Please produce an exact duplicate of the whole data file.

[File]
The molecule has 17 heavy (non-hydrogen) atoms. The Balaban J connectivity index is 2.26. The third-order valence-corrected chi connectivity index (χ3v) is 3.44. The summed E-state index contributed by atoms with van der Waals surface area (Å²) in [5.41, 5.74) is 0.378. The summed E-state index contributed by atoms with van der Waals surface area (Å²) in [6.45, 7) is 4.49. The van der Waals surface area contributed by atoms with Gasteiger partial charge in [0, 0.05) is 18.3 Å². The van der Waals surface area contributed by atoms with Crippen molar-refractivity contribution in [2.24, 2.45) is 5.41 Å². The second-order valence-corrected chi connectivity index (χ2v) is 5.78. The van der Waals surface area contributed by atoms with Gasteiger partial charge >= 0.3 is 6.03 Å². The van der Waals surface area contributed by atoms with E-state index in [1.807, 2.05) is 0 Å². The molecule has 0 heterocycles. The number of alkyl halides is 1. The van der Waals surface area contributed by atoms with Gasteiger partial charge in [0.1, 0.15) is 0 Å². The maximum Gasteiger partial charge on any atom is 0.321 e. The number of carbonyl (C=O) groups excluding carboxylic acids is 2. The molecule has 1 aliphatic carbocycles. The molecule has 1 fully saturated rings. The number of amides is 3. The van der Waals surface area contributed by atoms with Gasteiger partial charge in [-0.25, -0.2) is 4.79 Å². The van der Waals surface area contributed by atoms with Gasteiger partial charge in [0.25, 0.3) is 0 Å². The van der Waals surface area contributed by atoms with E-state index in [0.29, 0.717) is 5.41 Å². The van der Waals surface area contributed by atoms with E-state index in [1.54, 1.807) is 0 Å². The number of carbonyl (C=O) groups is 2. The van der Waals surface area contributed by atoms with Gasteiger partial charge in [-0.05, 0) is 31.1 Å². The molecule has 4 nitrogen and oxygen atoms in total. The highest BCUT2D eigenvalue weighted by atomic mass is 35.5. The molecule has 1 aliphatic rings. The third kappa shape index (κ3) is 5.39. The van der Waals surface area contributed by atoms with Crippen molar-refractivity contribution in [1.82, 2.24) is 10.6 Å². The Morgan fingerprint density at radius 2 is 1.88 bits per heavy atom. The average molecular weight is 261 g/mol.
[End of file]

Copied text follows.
The molecule has 17 heavy (non-hydrogen) atoms. The Balaban J connectivity index is 2.26. The third-order valence-corrected chi connectivity index (χ3v) is 3.44. The summed E-state index contributed by atoms with van der Waals surface area (Å²) in [5.41, 5.74) is 0.378. The summed E-state index contributed by atoms with van der Waals surface area (Å²) in [6.45, 7) is 4.49. The van der Waals surface area contributed by atoms with Gasteiger partial charge in [0, 0.05) is 18.3 Å². The van der Waals surface area contributed by atoms with Crippen molar-refractivity contribution in [2.24, 2.45) is 5.41 Å². The second-order valence-corrected chi connectivity index (χ2v) is 5.78. The van der Waals surface area contributed by atoms with Gasteiger partial charge >= 0.3 is 6.03 Å². The van der Waals surface area contributed by atoms with E-state index in [1.807, 2.05) is 0 Å². The molecule has 0 heterocycles. The number of alkyl halides is 1. The van der Waals surface area contributed by atoms with Gasteiger partial charge in [0.1, 0.15) is 0 Å². The maximum Gasteiger partial charge on any atom is 0.321 e. The number of carbonyl (C=O) groups excluding carboxylic acids is 2. The molecule has 1 aliphatic carbocycles. The molecule has 1 fully saturated rings. The number of amides is 3. The van der Waals surface area contributed by atoms with Gasteiger partial charge in [-0.25, -0.2) is 4.79 Å². The van der Waals surface area contributed by atoms with Gasteiger partial charge in [0.25, 0.3) is 0 Å². The van der Waals surface area contributed by atoms with E-state index in [0.29, 0.717) is 5.41 Å². The van der Waals surface area contributed by atoms with E-state index in [1.54, 1.807) is 0 Å². The number of carbonyl (C=O) groups is 2. The van der Waals surface area contributed by atoms with Gasteiger partial charge in [-0.05, 0) is 31.1 Å². The molecule has 4 nitrogen and oxygen atoms in total. The highest BCUT2D eigenvalue weighted by atomic mass is 35.5. The molecule has 1 aliphatic rings. The third kappa shape index (κ3) is 5.39. The van der Waals surface area contributed by atoms with Crippen molar-refractivity contribution in [1.82, 2.24) is 10.6 Å². The Morgan fingerprint density at radius 2 is 1.88 bits per heavy atom. The average molecular weight is 261 g/mol.